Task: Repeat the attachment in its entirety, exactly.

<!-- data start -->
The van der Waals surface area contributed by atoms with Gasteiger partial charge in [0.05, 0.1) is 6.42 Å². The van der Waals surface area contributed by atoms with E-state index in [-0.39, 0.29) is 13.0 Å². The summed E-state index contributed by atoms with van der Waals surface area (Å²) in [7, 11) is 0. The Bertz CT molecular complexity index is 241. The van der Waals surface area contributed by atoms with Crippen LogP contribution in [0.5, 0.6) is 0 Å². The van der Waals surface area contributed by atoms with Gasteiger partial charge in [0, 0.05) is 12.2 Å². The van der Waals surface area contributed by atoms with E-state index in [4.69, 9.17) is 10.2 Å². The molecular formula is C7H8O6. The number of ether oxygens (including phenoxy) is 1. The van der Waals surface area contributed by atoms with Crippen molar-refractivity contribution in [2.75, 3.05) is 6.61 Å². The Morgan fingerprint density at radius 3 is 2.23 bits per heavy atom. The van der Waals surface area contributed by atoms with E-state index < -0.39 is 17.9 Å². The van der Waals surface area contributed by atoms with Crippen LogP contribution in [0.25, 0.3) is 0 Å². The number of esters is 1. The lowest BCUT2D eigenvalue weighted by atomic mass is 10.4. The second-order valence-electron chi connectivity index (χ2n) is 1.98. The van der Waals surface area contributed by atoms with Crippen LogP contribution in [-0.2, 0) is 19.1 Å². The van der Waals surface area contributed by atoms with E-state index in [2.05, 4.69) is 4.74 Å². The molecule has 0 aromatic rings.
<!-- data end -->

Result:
The van der Waals surface area contributed by atoms with Gasteiger partial charge in [0.05, 0.1) is 6.42 Å². The van der Waals surface area contributed by atoms with E-state index in [-0.39, 0.29) is 13.0 Å². The summed E-state index contributed by atoms with van der Waals surface area (Å²) in [7, 11) is 0. The Bertz CT molecular complexity index is 241. The van der Waals surface area contributed by atoms with Crippen LogP contribution in [0.5, 0.6) is 0 Å². The van der Waals surface area contributed by atoms with Gasteiger partial charge in [0, 0.05) is 12.2 Å². The van der Waals surface area contributed by atoms with E-state index in [4.69, 9.17) is 10.2 Å². The molecular formula is C7H8O6. The number of ether oxygens (including phenoxy) is 1. The van der Waals surface area contributed by atoms with Crippen molar-refractivity contribution in [2.75, 3.05) is 6.61 Å². The Morgan fingerprint density at radius 3 is 2.23 bits per heavy atom. The van der Waals surface area contributed by atoms with E-state index < -0.39 is 17.9 Å². The van der Waals surface area contributed by atoms with Crippen LogP contribution in [0.25, 0.3) is 0 Å². The number of esters is 1. The lowest BCUT2D eigenvalue weighted by atomic mass is 10.4. The second-order valence-electron chi connectivity index (χ2n) is 1.98. The van der Waals surface area contributed by atoms with Crippen LogP contribution in [-0.2, 0) is 19.1 Å². The van der Waals surface area contributed by atoms with E-state index in [2.05, 4.69) is 4.74 Å². The molecule has 0 aromatic rings.